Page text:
|Year : 2017 | Volume
| Issue : 1 | Page : 55-56
Torsion of accessory hepatic lobe
Saravanan Natarajan, Jayasudha, Manikandhan Periasamy, Saminathan Rangasamy
Department of Paediatric Surgery, Government Mohan Kumaramangalam Medical College, Salem, Tamil Nadu, India
|Date of Web Publication||23-Nov-2016|
Department of Paediatric Surgery, Government Mohan Kumaramangalam Medical College, Salem, Tamil Nadu
Source of Support: None, Conflict of Interest: None
| Abstract|| |
An accessory hepatic lobe is a rare congenital anomaly that can undergo torsion and present as an acute surgical emergency. A 5-year-old child admitted as acute abdomen, on laparotomy found to have torsion of accessory lobe of liver, is being reported.
Keywords: Accessory hepatic lobe, acute abdomen, torsion
|How to cite this article:|
Natarajan S, Jayasudha, Periasamy M, Rangasamy S. Torsion of accessory hepatic lobe. J Indian Assoc Pediatr Surg 2017;22:55-6
|How to cite this URL:|
Natarajan S, Jayasudha, Periasamy M, Rangasamy S. Torsion of accessory hepatic lobe. J Indian Assoc Pediatr Surg [serial online] 2017 [cited 2017 Apr 23];22:55-6. Available from: http://www.jiaps.com/text.asp?2017/22/1/55/194628
| Introduction|| |
Accessory hepatic lobe (AHL) is an extremely rare anomaly. They usually present as small tongue-like projections from the surface of the liver, in the vicinity of the gall bladder fossa. They can rarely present as isolated lobes, either connected to the liver by a pedicle or having a separate mesentery containing blood vessels and bile ducts.  Most cases are asymptomatic. When pedunculated, AHL can undergo ischemic torsion and present as acute abdomen. In general, the diagnosis is made after laparotomy and histopathological confirmation.
| Case Report|| |
A 5-year-old male child was admitted with severe abdominal pain, vomiting, and fever. Pain abdomen was mainly in the right upper quadrant. He gave no history of similar prior episodes. Vomiting was nonbilious and fever was high grade and intermittent. He had not passed stools for past 2 days. On examination, he was febrile, pulse rate was 116/min, abdomen was mildly distended, and tenderness was present over right hypochondrium, right lumbar, and epigastric regions. He had generalized guarding and rigidity. On digital per-rectal examination, formed stools were present. X-ray chest and abdomen revealed no air under diaphragm and the ultrasonography abdomen was not contributory. His blood investigations showed raised total count and leukocytosis. With diagnosis of peritonitis, he was taken up for laparotomy. Abdomen was explored with supraumbilical transverse incision. Omentum was found over the liver surface. Colon was dilated, no pus or fluid was found in the peritoneal cavity, and intestines and appendix were normal. On further exploration, a black purplish mass, about 5 cm × 3 cm × 2 cm, was found hanging from the undersurface of the right lobe of liver, with a short peduncle, which had undergone torsion [Figure 1]. Hemostatic sutures with 3-0 Vicryl were placed at the base of the peduncle, and the mass was excised. The child had an uneventful postoperative recovery. Histopathology confirmed hemorrhagic necrosis of otherwise normal hepatic tissue.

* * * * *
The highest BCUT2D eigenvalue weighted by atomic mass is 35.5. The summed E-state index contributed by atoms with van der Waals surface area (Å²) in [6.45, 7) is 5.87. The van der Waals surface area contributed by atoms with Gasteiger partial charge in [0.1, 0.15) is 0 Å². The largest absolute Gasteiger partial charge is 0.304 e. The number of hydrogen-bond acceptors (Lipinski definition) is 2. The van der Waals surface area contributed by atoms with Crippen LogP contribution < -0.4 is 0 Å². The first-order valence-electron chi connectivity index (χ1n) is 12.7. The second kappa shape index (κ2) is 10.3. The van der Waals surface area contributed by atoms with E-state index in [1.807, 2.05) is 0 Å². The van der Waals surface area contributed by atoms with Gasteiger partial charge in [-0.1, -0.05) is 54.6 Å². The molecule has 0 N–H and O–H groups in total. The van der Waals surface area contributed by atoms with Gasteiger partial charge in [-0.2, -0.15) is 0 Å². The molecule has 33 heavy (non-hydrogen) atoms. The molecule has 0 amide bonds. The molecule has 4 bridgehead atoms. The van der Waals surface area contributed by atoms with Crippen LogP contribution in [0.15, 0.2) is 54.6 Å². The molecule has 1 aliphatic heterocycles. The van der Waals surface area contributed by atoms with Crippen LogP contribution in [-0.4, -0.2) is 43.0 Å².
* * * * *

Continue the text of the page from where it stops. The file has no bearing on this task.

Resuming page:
|Figure 1: Operative photograph showing torsion of accessory hepatic lobe|
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| Discussion|| |
An AHL is a rare congenital developmental anomaly. It is usually asymptomatic and is seen as an incidental finding at laparotomy. There are only a few reported cases of asymptomatic AHL. , Currently, there are two hypotheses of the mechanism of an AHL: (i) The embryonic liver curls outward and forms an accessory lobe during the embryonic stage of development or (ii) an accessory lobe arises from intra-abdominal hypertension caused by the development of the tunica muscularis recti and the enlargement of the liver.  An accessory liver is adjacent and attached to the liver by its own mesentery while an ectopic liver is one that is completely detached from the normal liver parenchyma. Older literature has described four types of accessory liver: Big AHL (>30 g), small AHL (<30 g), ectopic lobe with no liver connection, and microscopic accessory lobe in the gall bladder wall.  Classification can also be based on the biliary drainage and the presence or absence of a common capsule - Type I: The separate accessory lobe duct drains into an intra-hepatic bile duct of the normal liver; Type II: The separate accessory lobe duct drains into an extrahepatic bile duct of the normal liver; and Type III: The accessory lobe and the normal liver have a common capsule; the bile duct of the accessory lobe drains into an extrahepatic duct. 
AHL is difficult to diagnose before surgery. However, an increasing number of patients with AHL are diagnosed in the early stages or before surgery due to rapid advances in medical imaging equipment.  Symptomatic AHL has been reported in neonates, as well as in patients presenting late in the third decade of life, commonly from torsion. , The usual presentation is an acute abdomen, with right upper quadrant pain, with or without a palpable mass. Timely surgical intervention is warranted when an AHL undergoes torsion. Laparotomy can serve as the mainstay of diagnosis as well as treatment. Successful laparoscopic resection of AHL has also been reported. Till 2013, only 22 cases of AHL have been reported. 
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Conflicts of interest
There are no conflicts of interest.
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